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Trevor Blackwell

SANs scare me because byzantine failures in any system connected to it can corrupt any data on the system. [Byzantine failures are those where a system doesn't simply crash & reboot, but continues to operate incorrectly. Imagine a bit corrupted in memory causing a block to be written to the wrong sector on a disk, corrupting some important meta-data, which causes other clients to start writing things in the wrong place. Ugh.]

I like rsync.net because I feel like I understand how it works and the ideas behind it. Its hard to imagine a cascading failure that takes out my main disks, in-house backups, and rsync on the same day.


Honestly SwissDisk failure haven't suprised me because :
1) I have never heard of them before this blog post
2) Even if I had I wouldn't ever signed up with them just looking at the website, it completely lacks of personality, seems like a template.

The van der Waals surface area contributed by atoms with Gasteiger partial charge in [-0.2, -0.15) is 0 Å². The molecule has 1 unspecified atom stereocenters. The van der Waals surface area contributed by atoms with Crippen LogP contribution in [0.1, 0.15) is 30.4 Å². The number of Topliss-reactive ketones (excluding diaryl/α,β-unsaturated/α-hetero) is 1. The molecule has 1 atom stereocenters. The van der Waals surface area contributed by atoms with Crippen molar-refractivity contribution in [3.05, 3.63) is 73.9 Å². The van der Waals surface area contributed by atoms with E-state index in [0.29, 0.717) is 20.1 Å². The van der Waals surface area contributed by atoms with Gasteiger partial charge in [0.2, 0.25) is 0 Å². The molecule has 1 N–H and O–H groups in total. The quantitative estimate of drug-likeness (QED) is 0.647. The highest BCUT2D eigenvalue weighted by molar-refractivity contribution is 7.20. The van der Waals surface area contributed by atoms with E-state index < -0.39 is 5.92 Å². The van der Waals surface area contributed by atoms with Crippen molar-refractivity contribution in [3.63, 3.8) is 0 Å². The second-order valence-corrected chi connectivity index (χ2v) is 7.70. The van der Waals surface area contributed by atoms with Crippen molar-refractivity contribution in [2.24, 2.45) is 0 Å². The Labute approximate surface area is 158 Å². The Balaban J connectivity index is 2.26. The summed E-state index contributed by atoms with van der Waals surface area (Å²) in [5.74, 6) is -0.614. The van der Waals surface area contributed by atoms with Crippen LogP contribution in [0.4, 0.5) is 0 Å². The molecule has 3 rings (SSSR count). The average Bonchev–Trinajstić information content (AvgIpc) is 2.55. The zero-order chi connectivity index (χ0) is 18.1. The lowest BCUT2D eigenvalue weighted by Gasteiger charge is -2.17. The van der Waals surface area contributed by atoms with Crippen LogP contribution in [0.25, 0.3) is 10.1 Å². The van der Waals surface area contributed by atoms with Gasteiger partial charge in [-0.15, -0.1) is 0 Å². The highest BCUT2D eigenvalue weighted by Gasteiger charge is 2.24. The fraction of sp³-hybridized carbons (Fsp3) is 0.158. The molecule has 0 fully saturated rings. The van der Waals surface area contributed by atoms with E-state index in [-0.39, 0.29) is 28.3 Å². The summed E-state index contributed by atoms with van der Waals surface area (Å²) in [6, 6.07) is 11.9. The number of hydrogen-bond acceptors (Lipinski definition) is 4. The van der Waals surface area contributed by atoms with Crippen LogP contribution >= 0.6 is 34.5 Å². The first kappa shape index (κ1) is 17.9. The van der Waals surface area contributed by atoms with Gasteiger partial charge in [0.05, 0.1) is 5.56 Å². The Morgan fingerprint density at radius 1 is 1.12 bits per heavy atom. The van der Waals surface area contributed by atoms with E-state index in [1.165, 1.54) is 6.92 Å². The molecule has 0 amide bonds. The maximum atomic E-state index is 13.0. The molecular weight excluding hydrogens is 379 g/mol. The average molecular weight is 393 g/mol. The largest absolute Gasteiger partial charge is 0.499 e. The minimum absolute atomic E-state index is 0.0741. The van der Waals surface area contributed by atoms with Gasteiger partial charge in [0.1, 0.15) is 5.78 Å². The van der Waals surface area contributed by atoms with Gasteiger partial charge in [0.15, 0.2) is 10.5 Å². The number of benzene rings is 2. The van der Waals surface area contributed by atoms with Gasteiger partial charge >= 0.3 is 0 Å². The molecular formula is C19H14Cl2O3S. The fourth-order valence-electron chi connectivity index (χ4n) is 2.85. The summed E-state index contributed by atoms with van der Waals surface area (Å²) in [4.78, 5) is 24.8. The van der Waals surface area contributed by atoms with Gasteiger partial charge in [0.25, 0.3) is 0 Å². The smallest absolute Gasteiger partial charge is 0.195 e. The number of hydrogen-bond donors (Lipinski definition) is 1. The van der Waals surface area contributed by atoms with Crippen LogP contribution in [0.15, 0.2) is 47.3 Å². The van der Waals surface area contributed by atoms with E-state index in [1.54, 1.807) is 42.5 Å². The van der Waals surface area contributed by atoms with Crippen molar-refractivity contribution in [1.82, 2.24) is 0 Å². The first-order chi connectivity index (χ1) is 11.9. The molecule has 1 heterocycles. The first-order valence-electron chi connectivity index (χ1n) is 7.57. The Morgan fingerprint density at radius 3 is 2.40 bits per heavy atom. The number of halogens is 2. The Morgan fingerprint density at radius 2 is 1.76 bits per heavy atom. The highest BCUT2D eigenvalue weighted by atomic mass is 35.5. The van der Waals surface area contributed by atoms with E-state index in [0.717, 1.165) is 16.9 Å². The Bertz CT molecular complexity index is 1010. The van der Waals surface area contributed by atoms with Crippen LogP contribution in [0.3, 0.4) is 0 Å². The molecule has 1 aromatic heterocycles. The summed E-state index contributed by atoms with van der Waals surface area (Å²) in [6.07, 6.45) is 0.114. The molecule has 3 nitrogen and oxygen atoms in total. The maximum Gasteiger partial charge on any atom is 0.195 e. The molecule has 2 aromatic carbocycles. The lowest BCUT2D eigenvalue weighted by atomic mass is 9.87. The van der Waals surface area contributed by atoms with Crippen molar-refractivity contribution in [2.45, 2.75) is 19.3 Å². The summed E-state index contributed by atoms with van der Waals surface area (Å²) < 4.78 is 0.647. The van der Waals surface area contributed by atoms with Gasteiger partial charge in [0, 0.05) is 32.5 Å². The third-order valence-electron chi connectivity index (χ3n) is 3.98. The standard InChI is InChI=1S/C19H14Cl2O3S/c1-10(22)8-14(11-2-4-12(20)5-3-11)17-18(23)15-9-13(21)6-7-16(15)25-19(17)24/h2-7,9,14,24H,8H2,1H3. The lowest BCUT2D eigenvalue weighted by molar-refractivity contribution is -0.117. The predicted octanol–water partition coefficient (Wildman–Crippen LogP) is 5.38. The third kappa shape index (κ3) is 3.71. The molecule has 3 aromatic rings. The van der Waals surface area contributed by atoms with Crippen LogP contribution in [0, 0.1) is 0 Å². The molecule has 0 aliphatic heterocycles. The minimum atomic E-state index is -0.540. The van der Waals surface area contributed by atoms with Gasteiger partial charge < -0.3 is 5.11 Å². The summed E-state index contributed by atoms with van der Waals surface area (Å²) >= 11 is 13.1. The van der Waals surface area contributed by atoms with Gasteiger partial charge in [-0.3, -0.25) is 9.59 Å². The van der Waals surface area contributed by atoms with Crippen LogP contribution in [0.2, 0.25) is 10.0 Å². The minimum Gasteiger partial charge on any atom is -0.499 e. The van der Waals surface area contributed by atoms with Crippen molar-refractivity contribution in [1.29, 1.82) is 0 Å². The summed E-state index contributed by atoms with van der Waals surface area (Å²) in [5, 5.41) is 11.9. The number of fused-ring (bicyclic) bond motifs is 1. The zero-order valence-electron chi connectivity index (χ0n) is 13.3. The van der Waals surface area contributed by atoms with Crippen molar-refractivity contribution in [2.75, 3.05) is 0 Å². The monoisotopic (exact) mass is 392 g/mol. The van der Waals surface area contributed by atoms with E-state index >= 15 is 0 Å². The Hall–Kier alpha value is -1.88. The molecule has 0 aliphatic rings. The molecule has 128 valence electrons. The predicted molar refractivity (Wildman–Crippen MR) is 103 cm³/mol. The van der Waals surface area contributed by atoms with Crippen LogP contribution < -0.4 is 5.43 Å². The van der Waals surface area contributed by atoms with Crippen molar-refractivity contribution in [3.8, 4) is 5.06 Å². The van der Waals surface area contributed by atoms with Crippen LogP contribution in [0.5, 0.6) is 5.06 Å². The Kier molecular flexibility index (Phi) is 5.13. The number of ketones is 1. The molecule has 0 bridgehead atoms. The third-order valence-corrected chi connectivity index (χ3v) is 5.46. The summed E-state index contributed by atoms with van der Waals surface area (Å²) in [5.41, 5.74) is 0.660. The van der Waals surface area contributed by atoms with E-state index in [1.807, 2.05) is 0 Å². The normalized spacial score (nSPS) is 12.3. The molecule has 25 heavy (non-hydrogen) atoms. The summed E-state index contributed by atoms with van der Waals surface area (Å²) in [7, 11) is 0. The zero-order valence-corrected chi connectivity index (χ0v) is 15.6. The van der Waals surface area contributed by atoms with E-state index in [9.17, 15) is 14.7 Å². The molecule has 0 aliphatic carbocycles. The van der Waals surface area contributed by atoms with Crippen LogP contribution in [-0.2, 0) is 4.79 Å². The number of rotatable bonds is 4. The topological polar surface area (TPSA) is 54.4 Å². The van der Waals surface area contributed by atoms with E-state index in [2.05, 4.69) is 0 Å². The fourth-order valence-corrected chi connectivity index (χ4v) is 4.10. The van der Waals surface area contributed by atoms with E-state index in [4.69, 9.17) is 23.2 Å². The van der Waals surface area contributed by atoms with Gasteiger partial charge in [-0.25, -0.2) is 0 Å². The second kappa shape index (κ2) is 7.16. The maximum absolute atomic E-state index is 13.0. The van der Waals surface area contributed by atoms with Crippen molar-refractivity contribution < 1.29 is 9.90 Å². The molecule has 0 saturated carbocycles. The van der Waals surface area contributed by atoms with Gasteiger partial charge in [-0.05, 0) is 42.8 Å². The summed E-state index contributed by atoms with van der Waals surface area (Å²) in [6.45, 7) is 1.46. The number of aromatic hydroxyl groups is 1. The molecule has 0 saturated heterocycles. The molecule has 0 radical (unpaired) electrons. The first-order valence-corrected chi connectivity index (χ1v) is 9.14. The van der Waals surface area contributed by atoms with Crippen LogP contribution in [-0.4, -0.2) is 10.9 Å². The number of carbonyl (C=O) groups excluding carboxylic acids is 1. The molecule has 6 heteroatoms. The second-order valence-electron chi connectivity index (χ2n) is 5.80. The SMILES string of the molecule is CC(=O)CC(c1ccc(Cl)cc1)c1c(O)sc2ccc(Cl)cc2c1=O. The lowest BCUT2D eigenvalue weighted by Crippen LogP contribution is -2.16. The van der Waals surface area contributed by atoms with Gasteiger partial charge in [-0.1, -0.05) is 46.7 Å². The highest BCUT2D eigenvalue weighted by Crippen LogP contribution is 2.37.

3) On that website they claim some mumbo-jumbo cloud storage but they don't explain to the end customer how it actually works, another reason to be suspicious.

Then, they (un)surprisingly lose all the user data and they are not able to explain why, so their only solution is to claim all data lost, run away, and sell the whole client base to someone like EMC (a quick search on my finance software shows that EMC is the only company in the storage industry to have a market cap near 40B$, and with Mozy they offer a service comparable to swiss disk, so it would be a match), oh great.

John Kozubik


I hadn't thought to investigate that "$40B" number ... thank you for that.


As rsync.net lost some of my data a short while ago, I'm not surprised by the SwissDisk melodrama. However, my understanding of rsync.net's terms was that storage was offered on a best-effort basis. Because of that, I did not rely on them as primary backup, and, could restore the information they lost with modest effort. Guaranteed data integrity and confidentiality is nearly impossible to actually deliver: